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Loop Splitting

Ideally, only iterations satisfying the prefetch predicate should issue prefetch instructions. A naive way to implement this is to enclose the prefetch instructions inside an IF statement with the prefetch predicate as the condition. However, such a statement in the innermost loop can be costly (probably at least as expensive as issuing prefetches all the time), and thus defeats the purpose of reducing the prefetch overhead. We can eliminate this overhead by decomposing the loops into different sections so that the predicates for all instances for the same section evaluate to the same value. This process is known as loop splitting.

Table shows the loop splitting transformations for the various prefetch predicates. If the prefetch predicate is either ``True'' or ``False'', then no transformation is necessary since we either prefetch all the time or not at all. An ``i = 0'' predicate resulting from temporal locality requires the first iteration of the loop to be isolated through peeling. The generic schema for peeling a loop is illustrated in Figure . Finally, the ``(i mod ) = 0'' predicate resulting from spatial locality requires the loop to be either unrolled or strip-mined [64] to isolate one in every iterations. Figures and show the generic schemas for unrolling and strip-mining a loop, respectively. In general, the unrolling transformation is preferable for small or moderate values of . However, as becomes large, perhaps due to large cache line sizes, the overhead of replicating the loop body will eventually become more expensive than the extra loop control overhead involved in strip-mining. For the implementation of the compiler algorithm used in this dissertation, however, only the unrolling transformation was considered for spatial locality, since our cache lines are moderately sized (16 and 32 bytes).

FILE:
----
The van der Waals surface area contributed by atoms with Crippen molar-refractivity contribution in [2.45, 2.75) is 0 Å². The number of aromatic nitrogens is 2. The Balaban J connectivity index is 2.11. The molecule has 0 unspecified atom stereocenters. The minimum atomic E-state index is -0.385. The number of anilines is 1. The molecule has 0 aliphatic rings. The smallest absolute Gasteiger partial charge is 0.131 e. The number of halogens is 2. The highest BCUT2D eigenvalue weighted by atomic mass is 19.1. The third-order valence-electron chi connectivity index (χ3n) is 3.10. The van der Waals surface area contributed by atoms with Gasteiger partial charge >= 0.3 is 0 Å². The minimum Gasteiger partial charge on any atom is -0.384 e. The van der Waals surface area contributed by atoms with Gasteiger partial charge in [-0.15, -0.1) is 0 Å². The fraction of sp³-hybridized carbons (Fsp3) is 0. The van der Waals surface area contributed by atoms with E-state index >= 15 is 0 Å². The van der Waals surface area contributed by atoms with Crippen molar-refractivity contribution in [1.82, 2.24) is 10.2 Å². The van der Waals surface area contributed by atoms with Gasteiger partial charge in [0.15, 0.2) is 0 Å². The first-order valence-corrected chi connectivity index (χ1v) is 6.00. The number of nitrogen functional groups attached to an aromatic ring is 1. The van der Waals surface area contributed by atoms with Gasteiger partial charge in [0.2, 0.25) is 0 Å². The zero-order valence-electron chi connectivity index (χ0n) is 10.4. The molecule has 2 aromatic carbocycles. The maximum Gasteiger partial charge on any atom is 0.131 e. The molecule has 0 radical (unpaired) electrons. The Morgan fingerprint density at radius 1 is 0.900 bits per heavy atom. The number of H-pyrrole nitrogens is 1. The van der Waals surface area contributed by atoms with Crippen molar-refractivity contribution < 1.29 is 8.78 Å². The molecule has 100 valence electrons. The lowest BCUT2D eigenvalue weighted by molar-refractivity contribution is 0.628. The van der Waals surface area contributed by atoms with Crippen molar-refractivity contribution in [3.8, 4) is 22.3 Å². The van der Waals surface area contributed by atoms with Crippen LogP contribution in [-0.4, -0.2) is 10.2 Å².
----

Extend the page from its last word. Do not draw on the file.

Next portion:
For nested loops, these loop splitting transformations can be applied recursively to handle each prefetch predicate. However, peeling and unrolling multiple levels of loops can potentially expand the code by a significant amount. This may reduce the effectiveness of the instruction cache; also, existing optimizing compilers are often ineffective for large procedure bodies. Our algorithm keeps track of how large a loop is growing. We suppress peeling or unrolling when the loop becomes too large. For temporal locality, if the loop is too large to peel, we simply drop the prefetches. For spatial locality, when the loop becomes too large to unroll, we introduce a conditional statement. This is a reasonable choice because when the loop body becomes this large, the cost of a conditional statement is relatively small.

Now that our compiler knows what to prefetch and has isolated those instances in the code with minimal overhead, the final step is to schedule the prefetches the proper amount of time in advance to hide the memory latency through software pipelining.

Next: Software Pipelining Up: Scheduling Prefetches Previous: Scheduling Prefetches

Sat Jun 25 15:13:04 PDT 1994